ArcGIS Enterprise IOC operations system architecture design solution

Figure 9.20 ArcGIS Enterprise IOC system architecture design solution architecture

Figure 9.20 shows the ArcGIS Enterprise IOC system architecture design solution architecture, including a recommended platform solution based on the CPT capacity planning analysis.

CPT Generic ArcMap App Sessions with ArcGIS Enterprise IOC virtual server platform solution (Workflow Separation)
  • Final solution architecture shows a platform configuration based on workflow separation best practices.
- Terminal Server tier hosts remote ArcGIS Desktop ArcMap edit workflows.
> Remote ArcGIS Pro viewer access provided through published Web feature services (no terminal server clients)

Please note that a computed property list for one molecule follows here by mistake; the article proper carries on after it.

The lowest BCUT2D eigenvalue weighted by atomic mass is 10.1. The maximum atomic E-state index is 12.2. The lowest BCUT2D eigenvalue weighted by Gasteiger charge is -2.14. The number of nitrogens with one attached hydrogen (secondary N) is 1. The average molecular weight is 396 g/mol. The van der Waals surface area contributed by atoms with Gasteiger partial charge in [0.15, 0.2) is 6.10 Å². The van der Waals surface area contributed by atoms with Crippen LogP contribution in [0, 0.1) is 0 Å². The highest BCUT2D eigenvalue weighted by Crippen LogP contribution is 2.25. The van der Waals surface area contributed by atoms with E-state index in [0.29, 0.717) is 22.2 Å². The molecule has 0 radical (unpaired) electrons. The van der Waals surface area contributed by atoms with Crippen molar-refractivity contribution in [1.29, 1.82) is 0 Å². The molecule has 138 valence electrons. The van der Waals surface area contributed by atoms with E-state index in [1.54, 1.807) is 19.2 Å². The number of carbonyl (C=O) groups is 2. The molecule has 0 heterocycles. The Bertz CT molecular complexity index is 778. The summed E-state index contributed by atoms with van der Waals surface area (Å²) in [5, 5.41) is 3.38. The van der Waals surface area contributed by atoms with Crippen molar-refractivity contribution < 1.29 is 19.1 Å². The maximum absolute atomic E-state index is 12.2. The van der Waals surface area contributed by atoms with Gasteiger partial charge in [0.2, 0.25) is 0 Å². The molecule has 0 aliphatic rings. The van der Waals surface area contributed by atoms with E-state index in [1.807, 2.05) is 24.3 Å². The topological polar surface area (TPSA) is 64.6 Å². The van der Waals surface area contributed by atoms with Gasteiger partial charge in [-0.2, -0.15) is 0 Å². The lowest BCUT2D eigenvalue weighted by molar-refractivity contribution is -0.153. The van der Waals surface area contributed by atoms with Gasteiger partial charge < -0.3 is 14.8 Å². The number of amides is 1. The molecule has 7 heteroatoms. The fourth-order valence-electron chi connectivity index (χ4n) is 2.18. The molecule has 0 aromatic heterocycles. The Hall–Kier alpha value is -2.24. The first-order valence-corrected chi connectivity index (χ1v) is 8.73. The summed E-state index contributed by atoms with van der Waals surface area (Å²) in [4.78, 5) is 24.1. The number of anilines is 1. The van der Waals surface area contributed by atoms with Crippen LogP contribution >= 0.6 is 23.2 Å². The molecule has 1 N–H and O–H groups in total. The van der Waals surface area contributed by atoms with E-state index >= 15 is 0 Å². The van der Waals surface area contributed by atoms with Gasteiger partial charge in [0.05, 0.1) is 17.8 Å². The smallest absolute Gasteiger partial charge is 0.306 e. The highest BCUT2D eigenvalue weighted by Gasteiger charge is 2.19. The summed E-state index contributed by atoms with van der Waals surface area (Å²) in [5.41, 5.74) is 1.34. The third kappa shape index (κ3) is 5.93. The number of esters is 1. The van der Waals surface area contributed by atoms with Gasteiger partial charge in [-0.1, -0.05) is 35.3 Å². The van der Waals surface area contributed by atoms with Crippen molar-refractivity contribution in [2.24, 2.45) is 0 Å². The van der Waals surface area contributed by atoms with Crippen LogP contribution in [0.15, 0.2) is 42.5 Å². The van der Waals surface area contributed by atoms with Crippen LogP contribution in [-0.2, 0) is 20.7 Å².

- Web tier includes separate internal and public Web and Portal servers.
- GIS Server tier includes separate internal and public system of record and Portal hosted GIS Server sites and a separate Image Server site.
- Database tier includes separate production and publication geodatabase servers, internal and public relational data stores, and the image services mosaic dataset.
  • Recommended platform solution. Servers are deployed in an on-premise Virtual Datacenter Architecture.
- Terminal server application sessions are supported by a Citrix host platform tier.
> Two (2) Xeon Gold 5122 8-core host platforms (7.1 percent peak utilization)
- Web, GIS, and Database servers are supported by a Server host platform tier.
> Two (2) Xeon Gold 5122 8-core host platforms. (30.2 percent peak utilization)
  • Estimated solution pricing
- Host Platform Hardware = $124,659
- GIS Server licensing = $60,000 per year.
- ISP Network services = $7,031 per month.